Richard Sherman: NFL turning players into robots, turning off fans

SEATTLE -- Seahawks cornerback Richard Sherman, who is not afraid to criticize the NFL, launched another volley Thursday.

In his regular feature on The Players' Tribune, Sherman touched on some issues the league is dealing with from domestic violence to player celebrations to how much power commissioner Roger Goodell wields.

Sherman brought up the debacle over how the league handled the case of former Seahawks kicker Josh Brown, accused of domestic violence against his wife in King County.

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The league had instituted a policy of giving players a six-game suspension if they are involved in domestic violence. But the NFL only suspended Brown one game this season. The league said it made this decision based on limited information it had at the time. But the league is now facing a PR nightmare, accused that it didn't initially do more after new allegations were released last week.

Sherman points out some fine print in the policy allows the NFL to lengthen or shorten the suspension as it sees fit.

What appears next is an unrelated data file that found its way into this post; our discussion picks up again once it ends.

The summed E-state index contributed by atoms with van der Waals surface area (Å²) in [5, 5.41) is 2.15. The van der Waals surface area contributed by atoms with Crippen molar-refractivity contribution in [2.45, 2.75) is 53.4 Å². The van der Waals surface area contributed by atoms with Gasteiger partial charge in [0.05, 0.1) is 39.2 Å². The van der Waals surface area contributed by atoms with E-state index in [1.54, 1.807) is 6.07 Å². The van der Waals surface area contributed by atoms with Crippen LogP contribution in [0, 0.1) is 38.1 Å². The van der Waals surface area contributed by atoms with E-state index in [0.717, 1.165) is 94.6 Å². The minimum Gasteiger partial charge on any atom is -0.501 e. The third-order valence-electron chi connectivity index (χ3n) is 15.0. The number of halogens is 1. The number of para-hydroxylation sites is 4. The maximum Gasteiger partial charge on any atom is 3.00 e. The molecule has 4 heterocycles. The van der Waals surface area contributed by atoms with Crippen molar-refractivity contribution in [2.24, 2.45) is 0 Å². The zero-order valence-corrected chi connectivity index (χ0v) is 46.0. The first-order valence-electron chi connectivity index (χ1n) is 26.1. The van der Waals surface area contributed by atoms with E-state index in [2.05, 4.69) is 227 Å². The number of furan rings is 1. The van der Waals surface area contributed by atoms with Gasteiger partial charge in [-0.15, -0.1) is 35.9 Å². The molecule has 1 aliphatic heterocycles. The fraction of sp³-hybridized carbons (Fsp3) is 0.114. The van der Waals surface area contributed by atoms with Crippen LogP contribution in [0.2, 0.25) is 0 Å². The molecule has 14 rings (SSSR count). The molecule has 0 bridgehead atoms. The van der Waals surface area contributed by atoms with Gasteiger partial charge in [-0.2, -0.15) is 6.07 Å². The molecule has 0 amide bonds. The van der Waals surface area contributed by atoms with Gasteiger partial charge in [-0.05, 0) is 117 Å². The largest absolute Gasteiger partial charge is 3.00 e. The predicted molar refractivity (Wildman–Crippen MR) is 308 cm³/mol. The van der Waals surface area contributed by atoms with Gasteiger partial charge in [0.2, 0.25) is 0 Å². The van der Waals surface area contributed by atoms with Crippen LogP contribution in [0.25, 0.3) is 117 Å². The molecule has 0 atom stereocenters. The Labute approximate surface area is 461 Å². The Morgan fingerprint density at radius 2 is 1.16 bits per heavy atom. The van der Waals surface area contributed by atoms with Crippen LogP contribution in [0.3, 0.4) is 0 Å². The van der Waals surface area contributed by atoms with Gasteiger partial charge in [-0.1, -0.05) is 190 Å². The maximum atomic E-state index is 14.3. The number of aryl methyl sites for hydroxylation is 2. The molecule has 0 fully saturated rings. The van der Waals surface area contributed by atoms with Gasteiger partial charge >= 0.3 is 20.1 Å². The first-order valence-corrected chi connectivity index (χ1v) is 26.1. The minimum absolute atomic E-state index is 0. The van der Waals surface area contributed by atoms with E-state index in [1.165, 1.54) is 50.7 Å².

"So basically, there is no real policy. The NFL can do whatever it wants," writes Sherman.

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Another issue: The NFL fined Steelers receiver Antonio Brown for twerking after a touchdown because it may be sexually suggestive. But Sherman says NFL cheerleaders do similar moves on the sidelines.

"Which is really just another example of the inconsistency — and to a degree, the hypocrisy — of the NFL," said Sherman.

Sherman says he thinks the league is taking away what fans love about the game and turning players into -- in his words -- robots.

"TV ratings are down, and I think we can point to the NFL legislating the emotion out of the game as a contributing factor," writes Sherman.

Overall ratings across the country have been down every week this season over last year. In the Seattle market, ratings for Seahawks games are up slightly through the first seven weeks of the season, but down for other NFL games.

Sherman also says he would like to see a neutral, third-party arbitrator to deal with fines and suspensions rather than have Goodell pounding the final gavel on regulating player conduct.

"The commissioner simply has too much power," writes Sherman.

Some of that power comes as part of the collective bargaining agreement the league and player's union signed before the 2011 season. It was most visibly on display with the Tom Brady "Deflategate" scandal.

Sherman is now the Seahawks' player representative for the player's union. You can bet he won't be silent when the CBA is up for renewal after the 2020 season.

Copyright 2016 KING


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